David Bourget (Western Ontario)
David Chalmers (ANU, NYU)
Rafael De Clercq
Ezio Di Nucci
Jack Alan Reynolds
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Bioethics 21 (3):169–178 (2007)
ABSTRACTModern medical practice is becoming increasingly pluralistic and diverse. Hence, cultural competency and awareness are given more focus in physician training seminars and within medical school curricula. A renewed interest in describing the varied ethical constructs of specific populations has taken place within medical literature. This paper aims to provide an overview of Islamic Medical Ethics. Beginning with a definition of Islamic Medical Ethics, the reader will be introduced to the scope of Islamic Medical Ethics literature, from that aimed at developing moral character to writings grounded in Islamic law. In the latter form, there is an attempt to derive an Islamic perspective on bioethical issues such as abortion, gender relations within the patient‐doctor relationship, end‐of‐life care and euthanasia. It is hoped that the insights gained will aid both clinicians and ethicists to better understand the Islamic paradigm of medical ethics and thereby positively affect patient care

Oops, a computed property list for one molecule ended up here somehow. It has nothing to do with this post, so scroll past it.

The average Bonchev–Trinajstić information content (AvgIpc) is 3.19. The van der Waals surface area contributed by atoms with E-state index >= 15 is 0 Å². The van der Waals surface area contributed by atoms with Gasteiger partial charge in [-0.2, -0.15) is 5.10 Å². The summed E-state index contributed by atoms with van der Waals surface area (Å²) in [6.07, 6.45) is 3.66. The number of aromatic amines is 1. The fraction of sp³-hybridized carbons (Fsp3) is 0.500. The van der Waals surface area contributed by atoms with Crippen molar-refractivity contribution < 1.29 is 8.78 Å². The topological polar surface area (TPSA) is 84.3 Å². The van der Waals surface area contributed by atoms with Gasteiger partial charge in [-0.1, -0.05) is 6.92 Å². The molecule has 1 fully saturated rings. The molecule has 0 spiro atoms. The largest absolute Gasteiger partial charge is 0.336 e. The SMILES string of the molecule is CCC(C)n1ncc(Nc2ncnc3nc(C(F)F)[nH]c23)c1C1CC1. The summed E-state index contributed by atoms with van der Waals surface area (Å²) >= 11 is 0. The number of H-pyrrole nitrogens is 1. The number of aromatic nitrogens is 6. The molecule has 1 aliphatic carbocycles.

|Keywords||Adab Islamic bioethics Muslim ethics transcultural ethics Islamic law Islamic Medical Ethics|
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Citations of this work BETA
Mohamed Y. Rady & Joseph L. Verheijde (2013). Brain-Dead Patients Are Not Cadavers: The Need to Revise the Definition of Death in Muslim Communities. [REVIEW] HEC Forum 25 (1):25-45.
Aasim I. Padela (2013). Islamic Verdicts in Health Policy Discourse: Porcine‐Based Vaccines as a Case Study. Zygon 48 (3):655-670.
Mohamed Y. Rady & Joseph L. Verheijde (2014). The Moral Code in Islam and Organ Donation in Western Countries: Reinterpreting Religious Scriptures to Meet Utilitarian Medical Objectives. Philosophy, Ethics, and Humanities in Medicine 9 (1):11.
Mohamed Rady, Joseph Verheijde & Muna Ali (2009). Islam and End-of-Life Practices in Organ Donation for Transplantation: New Questions and Serious Sociocultural Consequences. [REVIEW] HEC Forum 21 (2):175-205.
Elizabeth Sartell & Aasim I. Padela (2015). Adaband its Significance for an Islamic Medical Ethics. Journal of Medical Ethics 41 (9):756-761.
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